If 19 months' worth of couchbound pandemic moviegoing hasn't left you pining for Daniel Craig flooring it in his Aston Martin, guzzling copious amounts of martini, offing bad guys left and right, and doing so suspiciously without getting a wrinkle in his blazer, you’re a stronger person than I am.
No Time to Die, the bombastic finale to Craig’s run of James Bond flicks, is big, and proud to be big. Films like this one should just want to take up the whole screen with their ideas, explosions, death-defying stunts, the works. Practical sets, real human emotions, timeless orchestral cues and a sense of wonder shouldn’t be in short supply in today’s big-ass-budget ecosystem. But alas, the Marvel Cinematic Universe is a thing, and Ryan Coogler and James Gunn can’t direct all their movies.
We should be more than glad to get a film like No Time to Die — one that embraces the beauty of seeing movies in the grandest fashion possible. It wears its theatrical exclusivity as a badge of honor and rewards IMAX more than streaming. It’s also miles and miles ahead of the MCU’s Bond-wannabe Black Widow, a film that fumbled an opportunity to build a spy thriller into its greater convoluted universe.
Beasts of No Nation director Cary Joji Fukunaga (he also directed the first season of True Detective) harnesses a murderers' row of craftspeople (cinematographer Linus Sandgren, composer Hans Zimmer, editors Tom Cross and Elliot Graham) and a spirited script written in part by Phoebe Waller-Bridge to unpack nearly 60 years of Bond-itude. Craig’s Bond, of course, has taken a beating over the years, as has the character’s reputation. In 2021, the womanizing, devil-may-care attitude of Sean Connery or Roger Moore’s Bond has been largely replaced by a more emotionally vulnerable, scarred 007, which Craig has portrayed with aplomb. It’s richened the character and deepened the potential of what these movies can be.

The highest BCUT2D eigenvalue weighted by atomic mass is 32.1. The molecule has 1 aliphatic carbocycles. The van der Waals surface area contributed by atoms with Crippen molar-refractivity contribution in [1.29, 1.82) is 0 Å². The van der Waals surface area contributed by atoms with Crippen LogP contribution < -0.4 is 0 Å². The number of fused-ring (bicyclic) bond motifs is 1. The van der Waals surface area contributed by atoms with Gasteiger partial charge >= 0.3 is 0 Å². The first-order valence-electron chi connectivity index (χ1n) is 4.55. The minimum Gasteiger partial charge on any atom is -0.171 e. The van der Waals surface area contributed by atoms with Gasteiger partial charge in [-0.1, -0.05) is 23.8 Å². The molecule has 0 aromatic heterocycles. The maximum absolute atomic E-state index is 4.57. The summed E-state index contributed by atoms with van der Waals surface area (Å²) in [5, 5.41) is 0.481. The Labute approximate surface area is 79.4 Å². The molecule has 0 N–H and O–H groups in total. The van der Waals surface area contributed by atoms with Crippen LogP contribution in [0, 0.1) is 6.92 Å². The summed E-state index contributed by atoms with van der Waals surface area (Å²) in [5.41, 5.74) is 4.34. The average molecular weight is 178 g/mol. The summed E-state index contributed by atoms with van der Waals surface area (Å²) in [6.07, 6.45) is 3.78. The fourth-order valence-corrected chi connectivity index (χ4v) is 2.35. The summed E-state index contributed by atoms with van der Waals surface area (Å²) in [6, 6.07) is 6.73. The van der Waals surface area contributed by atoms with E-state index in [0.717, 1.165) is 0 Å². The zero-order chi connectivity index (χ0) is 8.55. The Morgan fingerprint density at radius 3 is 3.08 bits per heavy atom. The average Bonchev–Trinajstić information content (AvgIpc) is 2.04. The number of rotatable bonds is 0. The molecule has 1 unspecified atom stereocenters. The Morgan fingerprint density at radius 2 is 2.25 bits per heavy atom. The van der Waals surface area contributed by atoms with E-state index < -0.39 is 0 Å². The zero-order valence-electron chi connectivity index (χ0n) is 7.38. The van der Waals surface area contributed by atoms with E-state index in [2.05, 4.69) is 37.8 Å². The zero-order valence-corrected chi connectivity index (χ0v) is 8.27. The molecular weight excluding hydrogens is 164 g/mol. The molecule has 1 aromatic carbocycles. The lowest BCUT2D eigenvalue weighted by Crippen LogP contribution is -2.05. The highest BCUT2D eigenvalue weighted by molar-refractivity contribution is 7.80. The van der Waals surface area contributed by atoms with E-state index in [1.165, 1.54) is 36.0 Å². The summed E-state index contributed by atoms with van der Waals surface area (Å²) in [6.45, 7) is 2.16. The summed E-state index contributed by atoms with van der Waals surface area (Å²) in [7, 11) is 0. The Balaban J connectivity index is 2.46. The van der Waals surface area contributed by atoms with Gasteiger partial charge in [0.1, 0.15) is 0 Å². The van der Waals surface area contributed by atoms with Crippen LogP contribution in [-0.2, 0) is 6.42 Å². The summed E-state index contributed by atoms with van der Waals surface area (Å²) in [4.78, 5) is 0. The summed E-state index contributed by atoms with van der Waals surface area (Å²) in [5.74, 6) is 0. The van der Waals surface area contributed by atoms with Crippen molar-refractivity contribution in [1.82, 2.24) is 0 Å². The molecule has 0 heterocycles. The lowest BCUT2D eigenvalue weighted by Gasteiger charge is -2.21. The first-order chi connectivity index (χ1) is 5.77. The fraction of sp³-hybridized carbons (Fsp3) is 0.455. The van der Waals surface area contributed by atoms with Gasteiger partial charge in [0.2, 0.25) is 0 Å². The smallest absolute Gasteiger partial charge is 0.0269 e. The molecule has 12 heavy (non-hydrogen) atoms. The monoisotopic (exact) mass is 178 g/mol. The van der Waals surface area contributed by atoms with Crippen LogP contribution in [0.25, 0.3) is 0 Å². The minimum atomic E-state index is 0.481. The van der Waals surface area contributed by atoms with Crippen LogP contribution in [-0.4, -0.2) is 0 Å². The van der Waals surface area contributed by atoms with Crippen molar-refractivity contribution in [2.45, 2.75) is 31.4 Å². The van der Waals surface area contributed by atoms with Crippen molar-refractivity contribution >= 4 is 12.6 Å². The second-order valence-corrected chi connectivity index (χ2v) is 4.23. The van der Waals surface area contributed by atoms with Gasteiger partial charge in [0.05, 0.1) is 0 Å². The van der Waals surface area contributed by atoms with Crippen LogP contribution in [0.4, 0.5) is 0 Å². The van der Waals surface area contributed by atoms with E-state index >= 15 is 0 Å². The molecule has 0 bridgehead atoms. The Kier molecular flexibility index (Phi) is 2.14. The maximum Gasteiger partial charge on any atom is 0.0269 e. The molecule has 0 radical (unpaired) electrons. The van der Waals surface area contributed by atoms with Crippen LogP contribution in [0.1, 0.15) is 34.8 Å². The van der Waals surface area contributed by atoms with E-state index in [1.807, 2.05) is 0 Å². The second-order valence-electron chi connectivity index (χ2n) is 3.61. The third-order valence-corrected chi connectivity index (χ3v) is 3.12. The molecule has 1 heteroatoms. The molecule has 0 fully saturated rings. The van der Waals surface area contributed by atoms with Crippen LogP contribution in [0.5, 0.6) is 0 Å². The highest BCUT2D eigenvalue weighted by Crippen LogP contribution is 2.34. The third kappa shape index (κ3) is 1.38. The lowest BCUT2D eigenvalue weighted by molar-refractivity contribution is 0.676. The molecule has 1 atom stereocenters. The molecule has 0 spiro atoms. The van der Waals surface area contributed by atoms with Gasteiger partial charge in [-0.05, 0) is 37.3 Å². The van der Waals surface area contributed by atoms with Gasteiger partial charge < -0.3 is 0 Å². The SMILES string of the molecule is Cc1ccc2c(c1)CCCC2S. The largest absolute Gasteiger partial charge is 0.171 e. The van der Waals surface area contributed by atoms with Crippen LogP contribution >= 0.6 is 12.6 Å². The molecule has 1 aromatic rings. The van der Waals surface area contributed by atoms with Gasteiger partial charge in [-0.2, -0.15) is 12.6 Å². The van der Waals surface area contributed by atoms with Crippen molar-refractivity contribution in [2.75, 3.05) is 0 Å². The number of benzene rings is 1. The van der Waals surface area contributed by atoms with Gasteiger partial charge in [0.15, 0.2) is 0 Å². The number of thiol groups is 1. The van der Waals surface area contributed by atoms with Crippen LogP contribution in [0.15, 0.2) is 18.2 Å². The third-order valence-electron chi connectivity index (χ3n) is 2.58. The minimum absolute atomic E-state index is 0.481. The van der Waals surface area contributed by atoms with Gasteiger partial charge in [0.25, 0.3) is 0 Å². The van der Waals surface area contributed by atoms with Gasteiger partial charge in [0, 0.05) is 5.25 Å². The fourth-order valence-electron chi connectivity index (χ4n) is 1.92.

Here, Bond gets his most emotional tale yet — one that requires you to recall the plots of the past four Bond flick at least somewhat (especially 2015’s better-than-you-remember Spectre — rewatch it and thank us later), as the secret agent grapples with his own fragility and the question of whether it means anything to risk your life if there’s no one around to risk it for. Love of queen and country alone can’t cut it for Bond this time, and Craig sends his best performance yet in the series as a man who is racing against the clock and against his own self-destructive attitudes to not only save the world but save himself in the process.
Complete with some of the best acting of Craig’s career, Fukunaga’s Bond entry stands as a beacon of how Tinseltown should treat its intellectual property — with actual intellect and care for the craft of proper moviemaking, not to mention a bit of the riskiness that made 007 an iconic character in the first place.